Oliver Chan: Single malt Keynesianism for a new New Zealand

A seemingly unlikely cabal has emerged out of the New Zealand general election, between inner-city left-wingers and a pinstripe-suited older gent who, together, might lead the death knell of neoliberalism in New Zealand and could be an example for the broader-left worldwide.

The potential defeat of modern free market economics always had to come at the hands of both the political left and the right. For the left, Jacinda Ardern’s Labour might have finally gotten that free market monkey off its back and picked up an alternative, modern left-wing vision, that it abandoned in the wake of Norman Kirk’s early-1970s Labour government. With a similar focus on housing, the environment, poverty and free education, the party’s new approach is best described as ‘aspirational socialism’.

“Labour might have finally gotten that free market monkey off its back and picked up an alternative, modern left-wing vision.”

On the right, Winston Peters and NZ First are no Nigel Farage and UKIP – they’re the remnants of the old right free market skeptics who are equal parts Robert Muldoon’s 1970s ‘Think Big’ National Party and Lee Kuan Yew’s Singapore, rather than the misappropriated idol worshipped by free marketeers worldwide. Singapore is a low tax country in which the government plays an active role in the economy, owning the vast majority of land, housing and key infrastructure, and has strict immigration controls. With Winston as an anti-free market conservative ‘Muldoon in Singapore’, Labour and NZ First make the most fitting bipartisan gravediggers for neoliberalism.

Together, the Labour-NZ First government will place its faith in the benevolent state to intervene in the economy via spending massively on urgently-needed infrastructure spends funded by large loans: especially with rail, housing, education and a sneaky little Northland port. Additionally, it will prioritise the regions. Tellingly, Labour Deputy Leader Kelvin Davis, Winston and NZ First MP and prominent likely cabinet Minister Shane Jones are all from Northland and Ngāpuhi – the largest iwi in NZ – a region with deep socioeconomic issues that disproportionately affect Māori. A more local approach to poverty, especially the proposal by a bipartisan group of mayors of the Far North, Rotorua and Gisborne to create special zones where local government can engage in experimental, community-based solutions, could end up on the cards.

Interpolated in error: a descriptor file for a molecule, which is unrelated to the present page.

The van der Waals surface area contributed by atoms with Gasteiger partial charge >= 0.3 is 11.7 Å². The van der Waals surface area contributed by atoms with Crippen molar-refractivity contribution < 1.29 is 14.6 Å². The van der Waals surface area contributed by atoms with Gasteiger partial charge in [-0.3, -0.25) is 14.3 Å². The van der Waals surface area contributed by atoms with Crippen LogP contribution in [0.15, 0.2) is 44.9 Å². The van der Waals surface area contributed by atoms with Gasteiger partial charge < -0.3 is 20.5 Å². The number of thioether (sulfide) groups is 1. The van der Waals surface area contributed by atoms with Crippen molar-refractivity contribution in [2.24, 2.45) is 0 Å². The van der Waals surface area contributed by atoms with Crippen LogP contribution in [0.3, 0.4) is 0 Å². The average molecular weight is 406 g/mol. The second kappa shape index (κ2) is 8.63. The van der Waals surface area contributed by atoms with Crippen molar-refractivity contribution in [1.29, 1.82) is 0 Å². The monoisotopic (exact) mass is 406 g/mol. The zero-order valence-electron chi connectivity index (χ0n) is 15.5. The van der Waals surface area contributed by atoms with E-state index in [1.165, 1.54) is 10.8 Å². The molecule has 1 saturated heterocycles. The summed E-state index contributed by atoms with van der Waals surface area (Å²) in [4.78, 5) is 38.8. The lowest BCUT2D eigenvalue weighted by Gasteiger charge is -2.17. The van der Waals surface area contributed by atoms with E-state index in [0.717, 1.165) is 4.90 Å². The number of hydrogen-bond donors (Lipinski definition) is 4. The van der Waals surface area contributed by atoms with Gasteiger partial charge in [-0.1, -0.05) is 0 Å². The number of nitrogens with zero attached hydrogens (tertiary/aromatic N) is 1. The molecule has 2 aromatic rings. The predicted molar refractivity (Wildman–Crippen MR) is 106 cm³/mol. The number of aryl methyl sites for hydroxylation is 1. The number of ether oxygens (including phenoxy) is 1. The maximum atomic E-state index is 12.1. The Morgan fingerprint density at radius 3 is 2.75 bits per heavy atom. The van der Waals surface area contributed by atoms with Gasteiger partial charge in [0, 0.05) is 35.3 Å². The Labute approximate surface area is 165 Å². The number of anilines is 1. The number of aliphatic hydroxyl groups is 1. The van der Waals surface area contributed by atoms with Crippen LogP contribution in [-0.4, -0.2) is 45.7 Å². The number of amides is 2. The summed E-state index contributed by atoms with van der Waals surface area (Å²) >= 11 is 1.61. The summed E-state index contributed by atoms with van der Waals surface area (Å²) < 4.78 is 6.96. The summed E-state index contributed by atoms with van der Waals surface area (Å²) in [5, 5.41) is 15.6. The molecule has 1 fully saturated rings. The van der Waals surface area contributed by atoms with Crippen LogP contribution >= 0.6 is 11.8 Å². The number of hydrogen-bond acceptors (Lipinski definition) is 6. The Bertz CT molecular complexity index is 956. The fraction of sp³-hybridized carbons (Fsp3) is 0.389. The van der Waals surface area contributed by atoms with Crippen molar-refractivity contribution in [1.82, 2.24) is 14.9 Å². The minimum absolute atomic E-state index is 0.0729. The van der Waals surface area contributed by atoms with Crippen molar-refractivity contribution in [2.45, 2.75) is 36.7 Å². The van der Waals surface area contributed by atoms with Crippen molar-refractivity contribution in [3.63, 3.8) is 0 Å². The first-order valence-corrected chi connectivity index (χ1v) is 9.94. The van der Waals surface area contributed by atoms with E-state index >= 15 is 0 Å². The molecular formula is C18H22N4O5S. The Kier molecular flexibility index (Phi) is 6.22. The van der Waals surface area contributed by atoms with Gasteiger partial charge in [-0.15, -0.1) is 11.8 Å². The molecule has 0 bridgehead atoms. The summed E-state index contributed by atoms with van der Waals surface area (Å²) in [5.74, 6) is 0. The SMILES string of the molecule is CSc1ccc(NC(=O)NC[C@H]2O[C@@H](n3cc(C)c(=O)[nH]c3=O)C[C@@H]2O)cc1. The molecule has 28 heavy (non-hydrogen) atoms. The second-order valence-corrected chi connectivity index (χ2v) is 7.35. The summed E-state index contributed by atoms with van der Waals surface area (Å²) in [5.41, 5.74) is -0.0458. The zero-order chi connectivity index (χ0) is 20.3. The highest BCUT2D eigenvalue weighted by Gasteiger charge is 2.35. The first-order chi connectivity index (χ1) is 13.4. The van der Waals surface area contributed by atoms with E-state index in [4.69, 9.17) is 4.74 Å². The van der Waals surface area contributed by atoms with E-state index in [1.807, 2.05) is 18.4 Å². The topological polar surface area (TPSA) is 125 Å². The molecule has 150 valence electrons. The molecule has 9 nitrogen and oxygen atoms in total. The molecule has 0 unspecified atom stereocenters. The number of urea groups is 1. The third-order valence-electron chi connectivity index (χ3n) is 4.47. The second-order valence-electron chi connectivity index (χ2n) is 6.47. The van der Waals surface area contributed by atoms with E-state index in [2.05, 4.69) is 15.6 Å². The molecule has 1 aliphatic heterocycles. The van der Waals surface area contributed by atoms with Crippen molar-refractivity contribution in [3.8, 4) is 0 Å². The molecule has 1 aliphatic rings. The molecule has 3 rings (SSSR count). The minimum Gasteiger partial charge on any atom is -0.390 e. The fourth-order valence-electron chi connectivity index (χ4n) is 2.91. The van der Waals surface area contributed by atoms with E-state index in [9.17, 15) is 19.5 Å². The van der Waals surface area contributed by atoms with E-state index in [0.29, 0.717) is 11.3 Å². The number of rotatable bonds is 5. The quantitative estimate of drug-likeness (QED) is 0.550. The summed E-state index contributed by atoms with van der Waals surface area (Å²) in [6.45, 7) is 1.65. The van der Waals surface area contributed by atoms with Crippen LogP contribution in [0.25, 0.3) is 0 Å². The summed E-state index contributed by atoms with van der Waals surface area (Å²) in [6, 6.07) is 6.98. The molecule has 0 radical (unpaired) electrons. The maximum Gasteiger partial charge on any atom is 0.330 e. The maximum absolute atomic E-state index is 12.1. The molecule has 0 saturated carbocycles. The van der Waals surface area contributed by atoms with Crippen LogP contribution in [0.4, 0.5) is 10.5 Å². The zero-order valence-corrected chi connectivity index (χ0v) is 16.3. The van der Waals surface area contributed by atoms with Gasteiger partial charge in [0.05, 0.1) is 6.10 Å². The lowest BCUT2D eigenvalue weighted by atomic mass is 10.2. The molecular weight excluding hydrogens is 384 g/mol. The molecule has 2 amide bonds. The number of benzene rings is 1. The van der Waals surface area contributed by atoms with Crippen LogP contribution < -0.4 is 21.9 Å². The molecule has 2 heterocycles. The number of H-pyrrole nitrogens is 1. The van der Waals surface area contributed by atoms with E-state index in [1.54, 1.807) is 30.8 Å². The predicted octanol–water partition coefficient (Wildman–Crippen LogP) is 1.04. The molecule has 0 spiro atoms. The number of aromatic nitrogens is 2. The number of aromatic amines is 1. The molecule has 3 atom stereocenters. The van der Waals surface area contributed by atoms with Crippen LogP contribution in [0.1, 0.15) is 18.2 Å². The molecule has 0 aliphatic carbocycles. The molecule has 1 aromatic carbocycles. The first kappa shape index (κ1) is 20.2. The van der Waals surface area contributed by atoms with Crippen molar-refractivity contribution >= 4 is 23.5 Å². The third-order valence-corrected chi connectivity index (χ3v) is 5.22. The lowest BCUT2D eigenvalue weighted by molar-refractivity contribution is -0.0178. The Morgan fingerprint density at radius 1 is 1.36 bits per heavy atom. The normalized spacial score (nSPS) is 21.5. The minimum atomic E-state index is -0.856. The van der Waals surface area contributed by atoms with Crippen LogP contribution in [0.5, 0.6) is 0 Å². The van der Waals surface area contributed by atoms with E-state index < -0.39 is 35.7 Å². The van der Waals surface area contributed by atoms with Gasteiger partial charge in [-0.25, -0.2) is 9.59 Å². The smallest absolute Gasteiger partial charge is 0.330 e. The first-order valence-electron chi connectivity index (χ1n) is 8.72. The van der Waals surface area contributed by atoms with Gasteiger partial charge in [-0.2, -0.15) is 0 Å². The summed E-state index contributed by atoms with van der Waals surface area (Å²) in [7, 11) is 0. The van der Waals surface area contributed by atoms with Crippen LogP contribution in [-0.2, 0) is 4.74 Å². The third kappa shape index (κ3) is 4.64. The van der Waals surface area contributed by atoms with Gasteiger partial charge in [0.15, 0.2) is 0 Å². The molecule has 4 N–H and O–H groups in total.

This politics, given the Labour-NZ First economic outlook and the well-known penchant for whiskey held by Jacinda, Winston and incoming Finance Minister Grant Robertson, is easily termed ‘single malt Keynesianism’. It’s an alliance of equal parts inner-city liberal trendsetters with that elderly distinguished gentleman of refined pleasures they ironically adore. It’s retro for the future.

However, single malt Keynesianism also comes at the expense of more diverse, innovative political and economics approaches, which luckily can be remedied. With the Greens outside of Cabinet and the Māori Party outside parliament, Green economics of carbon taxes and environmental industry and indigenous-based government models like Whānau Ora will be a lower priority. Yet this position that both the Greens and Māori find themselves in might revitalise their ideas and energy. The challenge for the broader left and indigenous politics in the next three years is to relentlessly hammer the government’s approaches.

“Single malt Keynesianism also comes at the expense of more diverse, innovative political and economics approaches, which luckily can be remedied.”

For the Greens, it’s attacking emissions trading loopholes and a growth-centred model that ignores the economic contributions made via the unpaid, voluntary work done disproportionately by women. For the Māori Party, it’s to defend Whānau Ora from the clutches of Winston’s baccy-stained fingers. Together, the more grassroots focus of both the Greens and the Māori Party can make a potential alliance to platform more local, democratic policy creation with public input via choosing random, representative public samples for citizens assemblies, deliberative polls and digital engagement.

Even for National, the next three years can allow it to rethink key ideas on tax and spending. Looking more closely at Singapore and Ireland – neither became successful through tax cut-spending rugged ‘rich pricks’, but are examples of the positive role that government can play, which a more pragmatic National could adopt. Until then, for the next three years, the New Zealand Government will be functioning on equal parts John Maynard and Johnnie Walker Black.

Oliver Chan is a London-based social and political researcher, writer and Politics Editor at Impolitikal. Read more by Oliver.